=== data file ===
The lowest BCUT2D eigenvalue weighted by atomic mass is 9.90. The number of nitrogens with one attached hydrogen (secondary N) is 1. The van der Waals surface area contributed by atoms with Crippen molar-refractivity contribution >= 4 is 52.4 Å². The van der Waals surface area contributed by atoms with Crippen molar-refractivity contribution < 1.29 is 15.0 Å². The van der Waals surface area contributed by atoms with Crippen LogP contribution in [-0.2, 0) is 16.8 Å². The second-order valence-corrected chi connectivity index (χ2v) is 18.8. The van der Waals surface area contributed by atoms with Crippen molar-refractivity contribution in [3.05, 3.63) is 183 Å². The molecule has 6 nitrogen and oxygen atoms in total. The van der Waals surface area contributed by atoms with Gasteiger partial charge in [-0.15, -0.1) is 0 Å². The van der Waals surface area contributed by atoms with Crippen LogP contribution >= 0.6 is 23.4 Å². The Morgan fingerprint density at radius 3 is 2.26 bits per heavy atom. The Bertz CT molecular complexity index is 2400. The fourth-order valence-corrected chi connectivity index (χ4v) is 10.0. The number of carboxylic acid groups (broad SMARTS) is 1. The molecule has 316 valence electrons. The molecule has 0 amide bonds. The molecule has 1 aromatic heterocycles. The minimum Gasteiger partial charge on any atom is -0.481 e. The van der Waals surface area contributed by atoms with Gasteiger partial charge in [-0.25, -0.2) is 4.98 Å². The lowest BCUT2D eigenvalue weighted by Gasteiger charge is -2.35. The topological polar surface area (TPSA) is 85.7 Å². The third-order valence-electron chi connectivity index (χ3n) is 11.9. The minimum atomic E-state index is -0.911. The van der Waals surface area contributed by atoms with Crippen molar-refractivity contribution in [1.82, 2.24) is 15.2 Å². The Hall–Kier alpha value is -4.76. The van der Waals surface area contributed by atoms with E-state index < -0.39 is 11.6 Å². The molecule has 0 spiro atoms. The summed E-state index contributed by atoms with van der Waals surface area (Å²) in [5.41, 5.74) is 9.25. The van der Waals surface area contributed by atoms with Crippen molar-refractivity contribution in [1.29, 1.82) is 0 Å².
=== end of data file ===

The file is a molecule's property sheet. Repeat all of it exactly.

The lowest BCUT2D eigenvalue weighted by atomic mass is 9.90. The number of nitrogens with one attached hydrogen (secondary N) is 1. The van der Waals surface area contributed by atoms with Crippen molar-refractivity contribution >= 4 is 52.4 Å². The van der Waals surface area contributed by atoms with Crippen molar-refractivity contribution < 1.29 is 15.0 Å². The van der Waals surface area contributed by atoms with Crippen LogP contribution in [-0.2, 0) is 16.8 Å². The second-order valence-corrected chi connectivity index (χ2v) is 18.8. The van der Waals surface area contributed by atoms with Crippen molar-refractivity contribution in [3.05, 3.63) is 183 Å². The molecule has 6 nitrogen and oxygen atoms in total. The van der Waals surface area contributed by atoms with Gasteiger partial charge in [-0.15, -0.1) is 0 Å². The van der Waals surface area contributed by atoms with Crippen LogP contribution >= 0.6 is 23.4 Å². The Morgan fingerprint density at radius 3 is 2.26 bits per heavy atom. The Bertz CT molecular complexity index is 2400. The fourth-order valence-corrected chi connectivity index (χ4v) is 10.0. The number of carboxylic acid groups (broad SMARTS) is 1. The molecule has 316 valence electrons. The molecule has 0 amide bonds. The molecule has 1 aromatic heterocycles. The minimum Gasteiger partial charge on any atom is -0.481 e. The van der Waals surface area contributed by atoms with Gasteiger partial charge in [-0.25, -0.2) is 4.98 Å². The lowest BCUT2D eigenvalue weighted by Gasteiger charge is -2.35. The topological polar surface area (TPSA) is 85.7 Å². The third-order valence-electron chi connectivity index (χ3n) is 11.9. The minimum atomic E-state index is -0.911. The van der Waals surface area contributed by atoms with Crippen molar-refractivity contribution in [1.82, 2.24) is 15.2 Å². The Hall–Kier alpha value is -4.76. The van der Waals surface area contributed by atoms with E-state index < -0.39 is 11.6 Å². The molecule has 0 spiro atoms. The summed E-state index contributed by atoms with van der Waals surface area (Å²) in [5.41, 5.74) is 9.25. The van der Waals surface area contributed by atoms with Crippen molar-refractivity contribution in [1.29, 1.82) is 0 Å².